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I am told that Pag Island was once home to an extensive forest before Venetian overlords exploited that natural resource. I don’t know for sure if that is true or not, but, indeed, Pag Island is merely a rocky limestone outcropping in the Adriatic Sea. However, to dismiss this location based on its treeless landscape would be a mistake.
During the summer months of July and August, parts of Pag Island transform into a giant, riotous beach party, so we’ve found you some family-friendly activities. Even despite those rowdy parties, Pag is still one of the most family-friendly islands in the Zadar Region. At other times of the year, this is a quiet destination that is known for its culinary delicacies such as Paški sir, a type of salted goat cheese, and freshly harvested salt. Pag Island is also known for intricate lace-work that is still handmade by the inhabitants.
Pag Island is also home to the first Croatian wind farm, which has been in operation for the past ten years and visitors to this sunny spot will no doubt find plenty to see and do. We recommend you rent a car and check out these ideas:
The Lace Museum
The village of Pag is well known for its extraordinary lacework, which has adorned emperors and noblewomen to the common folk. Lace-making in Croatia began during the Renaissance period when it spread throughout Europe and the Mediterranean. Lace was used initially to make ecclesiastical garments or ornaments for clothing and tablecloths. The work is so important to the Croatian culture UNESCO inscribed it to the UNESCO Intangible Cultural Heritage List in 2009.
This tiny museum, in the Ducal Palace (Kneževa Palača), was created to illustrate the history of this handicraft and provide examples of the best workmanship. Thus, it makes a good stop for those who have been rained out at the beach or those who are considering purchasing lace as a beautiful souvenir on their visit. After all, it’s best to know what the genuine article looks like, because otherwise what seems like a good bargain could prove a very costly mistake.
Address: Trg Kralja Krešimira IV | Open: 8 am to 11 pm Jun-Sep |Cost: 10 HRK
The award-winning products found at this squeaky clean cheese factory are made as they have been for centuries. Using sheep’s milk that comes from neighboring farms and traditional techniques, this business makes some of the tastiest creations on the island. It is an ideal destination for rainy or chilly days when visiting the beach isn’t an option. We enjoyed a tour earlier this year and did not want to leave. The staff are super friendly the tour costs just 60 Kuna (only €7). The guide gives you a detailed overview of the work that goes into creating their specialty cheeses such as Paški sir and Zigljen, and you can see the team hard at work – and the cheese maturing. Just don’t touch them! If you enjoy what you sample, you can purchase more in the factory’s cheese shop.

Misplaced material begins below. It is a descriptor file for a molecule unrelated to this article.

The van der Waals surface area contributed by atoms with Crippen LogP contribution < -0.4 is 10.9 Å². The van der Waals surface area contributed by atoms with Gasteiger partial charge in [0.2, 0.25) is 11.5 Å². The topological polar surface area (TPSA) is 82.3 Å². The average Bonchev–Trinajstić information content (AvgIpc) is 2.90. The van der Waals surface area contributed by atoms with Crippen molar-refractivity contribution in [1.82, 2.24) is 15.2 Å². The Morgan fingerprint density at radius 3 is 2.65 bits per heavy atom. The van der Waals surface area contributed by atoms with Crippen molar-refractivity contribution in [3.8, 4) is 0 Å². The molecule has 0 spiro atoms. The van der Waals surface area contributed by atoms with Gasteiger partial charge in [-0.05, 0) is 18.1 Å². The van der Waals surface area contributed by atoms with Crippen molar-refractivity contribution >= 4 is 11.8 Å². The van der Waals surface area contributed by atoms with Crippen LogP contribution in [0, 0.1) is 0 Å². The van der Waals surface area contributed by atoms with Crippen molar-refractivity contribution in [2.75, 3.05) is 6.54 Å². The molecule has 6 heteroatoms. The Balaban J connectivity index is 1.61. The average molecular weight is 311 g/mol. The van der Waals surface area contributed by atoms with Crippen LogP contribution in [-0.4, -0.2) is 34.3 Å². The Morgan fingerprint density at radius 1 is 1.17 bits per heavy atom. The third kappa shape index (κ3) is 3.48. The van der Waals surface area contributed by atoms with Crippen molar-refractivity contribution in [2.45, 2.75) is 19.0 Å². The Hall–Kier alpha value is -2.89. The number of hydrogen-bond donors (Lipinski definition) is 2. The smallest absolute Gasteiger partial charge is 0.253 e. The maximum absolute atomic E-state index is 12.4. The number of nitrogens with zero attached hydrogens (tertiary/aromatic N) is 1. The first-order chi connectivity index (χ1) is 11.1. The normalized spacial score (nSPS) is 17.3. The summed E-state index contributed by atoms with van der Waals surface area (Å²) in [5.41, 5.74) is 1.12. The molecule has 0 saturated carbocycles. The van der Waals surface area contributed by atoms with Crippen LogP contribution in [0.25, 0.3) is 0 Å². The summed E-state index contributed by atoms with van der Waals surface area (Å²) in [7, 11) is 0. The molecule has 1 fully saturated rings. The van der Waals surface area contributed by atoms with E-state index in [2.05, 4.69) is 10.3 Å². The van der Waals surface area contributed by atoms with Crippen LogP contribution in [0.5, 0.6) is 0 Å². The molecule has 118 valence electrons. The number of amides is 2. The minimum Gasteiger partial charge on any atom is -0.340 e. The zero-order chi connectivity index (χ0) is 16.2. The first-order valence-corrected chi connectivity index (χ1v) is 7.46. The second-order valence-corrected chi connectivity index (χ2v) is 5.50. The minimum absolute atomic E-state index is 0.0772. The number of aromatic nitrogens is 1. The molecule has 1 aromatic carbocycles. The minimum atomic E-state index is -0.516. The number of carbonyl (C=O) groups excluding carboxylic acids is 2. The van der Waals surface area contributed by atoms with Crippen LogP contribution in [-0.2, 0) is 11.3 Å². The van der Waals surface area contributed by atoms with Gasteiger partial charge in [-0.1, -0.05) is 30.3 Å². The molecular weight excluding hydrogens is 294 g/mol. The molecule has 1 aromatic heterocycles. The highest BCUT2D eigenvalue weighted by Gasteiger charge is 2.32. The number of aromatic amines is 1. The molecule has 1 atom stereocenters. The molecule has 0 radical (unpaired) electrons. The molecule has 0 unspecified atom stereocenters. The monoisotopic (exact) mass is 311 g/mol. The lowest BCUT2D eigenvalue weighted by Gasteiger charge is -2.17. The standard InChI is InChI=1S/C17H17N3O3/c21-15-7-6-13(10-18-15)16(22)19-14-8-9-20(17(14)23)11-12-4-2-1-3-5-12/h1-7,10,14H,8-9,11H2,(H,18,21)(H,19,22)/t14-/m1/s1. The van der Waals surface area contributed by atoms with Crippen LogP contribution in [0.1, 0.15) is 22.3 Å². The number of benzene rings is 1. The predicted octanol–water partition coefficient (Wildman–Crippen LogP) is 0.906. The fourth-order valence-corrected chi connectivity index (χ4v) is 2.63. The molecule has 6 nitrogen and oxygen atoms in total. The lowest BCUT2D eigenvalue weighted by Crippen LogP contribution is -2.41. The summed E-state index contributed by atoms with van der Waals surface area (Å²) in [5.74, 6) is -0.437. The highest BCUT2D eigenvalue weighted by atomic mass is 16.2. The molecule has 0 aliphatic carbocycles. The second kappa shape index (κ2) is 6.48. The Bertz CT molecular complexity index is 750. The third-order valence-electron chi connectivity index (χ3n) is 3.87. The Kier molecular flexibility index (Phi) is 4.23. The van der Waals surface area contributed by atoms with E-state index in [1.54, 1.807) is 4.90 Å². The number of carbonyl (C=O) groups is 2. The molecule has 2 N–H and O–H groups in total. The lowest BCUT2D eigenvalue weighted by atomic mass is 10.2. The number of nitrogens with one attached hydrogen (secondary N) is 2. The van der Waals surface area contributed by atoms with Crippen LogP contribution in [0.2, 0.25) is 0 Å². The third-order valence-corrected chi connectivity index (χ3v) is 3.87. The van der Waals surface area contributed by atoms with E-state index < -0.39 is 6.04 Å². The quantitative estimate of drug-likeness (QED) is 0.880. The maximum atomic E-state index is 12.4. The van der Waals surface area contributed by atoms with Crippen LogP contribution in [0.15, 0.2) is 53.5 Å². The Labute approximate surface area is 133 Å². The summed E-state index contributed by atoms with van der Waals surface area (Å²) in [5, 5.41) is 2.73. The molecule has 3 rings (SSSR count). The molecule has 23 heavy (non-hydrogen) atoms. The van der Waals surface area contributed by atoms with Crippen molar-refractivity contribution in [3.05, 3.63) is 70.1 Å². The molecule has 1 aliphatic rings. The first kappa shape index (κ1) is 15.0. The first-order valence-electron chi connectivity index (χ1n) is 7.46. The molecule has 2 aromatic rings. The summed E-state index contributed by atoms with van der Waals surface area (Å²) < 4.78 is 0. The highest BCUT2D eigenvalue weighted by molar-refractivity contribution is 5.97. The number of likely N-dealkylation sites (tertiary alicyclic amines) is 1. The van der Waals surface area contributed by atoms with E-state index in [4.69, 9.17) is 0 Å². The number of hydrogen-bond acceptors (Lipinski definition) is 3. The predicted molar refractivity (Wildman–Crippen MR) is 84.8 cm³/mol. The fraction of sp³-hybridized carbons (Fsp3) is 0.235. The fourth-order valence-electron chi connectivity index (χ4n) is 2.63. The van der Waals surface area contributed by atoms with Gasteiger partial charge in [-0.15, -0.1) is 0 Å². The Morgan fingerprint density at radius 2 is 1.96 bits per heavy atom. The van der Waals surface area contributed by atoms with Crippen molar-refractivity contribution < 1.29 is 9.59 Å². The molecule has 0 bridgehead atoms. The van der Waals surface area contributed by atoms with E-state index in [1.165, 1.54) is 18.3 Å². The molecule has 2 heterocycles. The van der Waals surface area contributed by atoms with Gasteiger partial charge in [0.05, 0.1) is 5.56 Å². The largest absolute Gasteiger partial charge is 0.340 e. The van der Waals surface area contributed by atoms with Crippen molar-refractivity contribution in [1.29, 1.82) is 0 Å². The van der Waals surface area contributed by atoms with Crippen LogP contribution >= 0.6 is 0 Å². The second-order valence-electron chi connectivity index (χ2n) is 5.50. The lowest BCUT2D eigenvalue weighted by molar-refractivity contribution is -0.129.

Local Tip: If you love cheese, you can sample not only this award-winning cheese but varieties across the country at this annual festival on Pag.
Address: Figurica 20, 23251 Kolan | Open: Mon-Sat from 7:00 am till 3:00 pm |Cost: 60 HRK
Olive Gardens of Lun
The grove is protected site thanks to the local government securing funds from the European Union to protect the 80,000 beautifully gnarled olives against development. In the 24 hectares that make up the garden the most important specimens are the 15,000 wild olive trees that can found interspersed among the other trees whose average age is 1,200 years old
These trees are the last of their kind in the region to be still left in their natural state. There is a highly informative guided tour of the site which can be done either on foot (2 hours) or by golf cart (45 minutes) for a fee. Or, you can wander the trails your own for free. Head to the tourist center on arrival to find out more info, as all of the information I could find online was in Croatian.
Like most beaches in Croatia, this beach is home to sparkling crystal waters and rocky shores. It also has trees that provide shade that guests can either rest under or string up their hammock. Though it is not hard to reach, the somewhat isolated location of Simuni Beach allows it to be less crowded than other spots, even during the high season. Parking at this spot is free, and the adjacent campsite has complimentary Wi-Fi. Activities here include the typical beach pastimes of swimming and sunbathing, but jet-ski and paddleboat rentals are available as well.
Your family will think it’s well worth the small amount of money to enjoy this family day out. Several stops are made during the leisurely boat cruise so that participants can snorkel, visit otherwise inaccessible beaches, and see the local cave formations. Along the way, travelers can feel free to sunbathe on the boat’s open upper deck. Those coming on this journey are also provided with a midday meal that includes grilled mackerel or chicken, bread, and vegetables as well as plenty of wine, juice, and rakija.
Friends tell me that the owner and his family are all quite friendly and go out of their way to make the experience a pleasant one. The seven-hour tour lasts from 9:30 am to 6:30 pm and costs about USD 42 (€33).
Where To Find Pag Accommodation
Family-friendly suggestions include:
Another option to consider is investing in a toddler travel bed to ensure your little one always has a safe place to sleep to matter what hotel you opt for.
Also On Pag Island
Not exactly family-oriented, but worth a mention is Hotel Boskinac for a fancy meal if you can leave the kids behind with the grandparents for the day. Plus also Zrce Beach, where I bungee jumped for the young party animals you may know in your family.
We’ll go back to Pag when things get warmer next summer and keep adding to this list. Until then, what would be your top picks for things to do on Pag Island?
Map Of Things To Do On Pag Island